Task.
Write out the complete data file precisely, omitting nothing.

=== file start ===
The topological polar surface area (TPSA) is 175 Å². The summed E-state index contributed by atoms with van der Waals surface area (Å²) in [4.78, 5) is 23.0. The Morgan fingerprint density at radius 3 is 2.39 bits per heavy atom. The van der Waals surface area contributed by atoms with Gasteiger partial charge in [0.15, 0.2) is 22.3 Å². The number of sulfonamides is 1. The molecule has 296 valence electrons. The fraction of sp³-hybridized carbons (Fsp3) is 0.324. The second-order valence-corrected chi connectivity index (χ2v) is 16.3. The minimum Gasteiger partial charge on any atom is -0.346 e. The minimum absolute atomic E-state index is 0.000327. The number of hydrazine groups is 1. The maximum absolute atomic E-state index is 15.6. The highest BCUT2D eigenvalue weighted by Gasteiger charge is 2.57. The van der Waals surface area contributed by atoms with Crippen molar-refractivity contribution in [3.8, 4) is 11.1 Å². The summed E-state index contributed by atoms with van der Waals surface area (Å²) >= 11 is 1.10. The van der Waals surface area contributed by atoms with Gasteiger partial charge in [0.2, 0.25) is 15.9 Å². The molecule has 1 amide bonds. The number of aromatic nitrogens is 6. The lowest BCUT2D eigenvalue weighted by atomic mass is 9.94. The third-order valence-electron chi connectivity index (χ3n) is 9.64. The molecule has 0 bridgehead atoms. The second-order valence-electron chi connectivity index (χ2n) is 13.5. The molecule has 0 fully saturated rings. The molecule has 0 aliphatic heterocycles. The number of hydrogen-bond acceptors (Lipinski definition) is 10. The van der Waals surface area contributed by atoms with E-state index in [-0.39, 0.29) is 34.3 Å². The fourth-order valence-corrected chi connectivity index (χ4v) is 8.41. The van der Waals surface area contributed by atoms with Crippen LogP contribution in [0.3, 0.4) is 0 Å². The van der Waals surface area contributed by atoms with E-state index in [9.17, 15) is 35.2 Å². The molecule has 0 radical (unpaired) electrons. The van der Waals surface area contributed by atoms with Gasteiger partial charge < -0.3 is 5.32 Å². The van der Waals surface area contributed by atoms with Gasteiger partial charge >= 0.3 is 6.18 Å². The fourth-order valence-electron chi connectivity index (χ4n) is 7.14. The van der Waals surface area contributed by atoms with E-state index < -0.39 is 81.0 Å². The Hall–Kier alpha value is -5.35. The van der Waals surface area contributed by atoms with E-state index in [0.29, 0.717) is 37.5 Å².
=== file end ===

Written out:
The topological polar surface area (TPSA) is 175 Å². The summed E-state index contributed by atoms with van der Waals surface area (Å²) in [4.78, 5) is 23.0. The Morgan fingerprint density at radius 3 is 2.39 bits per heavy atom. The van der Waals surface area contributed by atoms with Gasteiger partial charge in [0.15, 0.2) is 22.3 Å². The number of sulfonamides is 1. The molecule has 296 valence electrons. The fraction of sp³-hybridized carbons (Fsp3) is 0.324. The second-order valence-corrected chi connectivity index (χ2v) is 16.3. The minimum Gasteiger partial charge on any atom is -0.346 e. The minimum absolute atomic E-state index is 0.000327. The number of hydrazine groups is 1. The maximum absolute atomic E-state index is 15.6. The highest BCUT2D eigenvalue weighted by Gasteiger charge is 2.57. The van der Waals surface area contributed by atoms with Crippen molar-refractivity contribution in [3.8, 4) is 11.1 Å². The summed E-state index contributed by atoms with van der Waals surface area (Å²) >= 11 is 1.10. The van der Waals surface area contributed by atoms with Gasteiger partial charge in [0.2, 0.25) is 15.9 Å². The molecule has 1 amide bonds. The number of aromatic nitrogens is 6. The lowest BCUT2D eigenvalue weighted by atomic mass is 9.94. The third-order valence-electron chi connectivity index (χ3n) is 9.64. The molecule has 0 bridgehead atoms. The second-order valence-electron chi connectivity index (χ2n) is 13.5. The molecule has 0 fully saturated rings. The molecule has 0 aliphatic heterocycles. The number of hydrogen-bond acceptors (Lipinski definition) is 10. The van der Waals surface area contributed by atoms with E-state index in [-0.39, 0.29) is 34.3 Å². The fourth-order valence-corrected chi connectivity index (χ4v) is 8.41. The van der Waals surface area contributed by atoms with Crippen LogP contribution in [0.3, 0.4) is 0 Å². The van der Waals surface area contributed by atoms with E-state index in [9.17, 15) is 35.2 Å². The molecule has 0 radical (unpaired) electrons. The van der Waals surface area contributed by atoms with Gasteiger partial charge < -0.3 is 5.32 Å². The van der Waals surface area contributed by atoms with Gasteiger partial charge >= 0.3 is 6.18 Å². The fourth-order valence-electron chi connectivity index (χ4n) is 7.14. The van der Waals surface area contributed by atoms with E-state index < -0.39 is 81.0 Å². The Hall–Kier alpha value is -5.35. The van der Waals surface area contributed by atoms with E-state index in [0.29, 0.717) is 37.5 Å².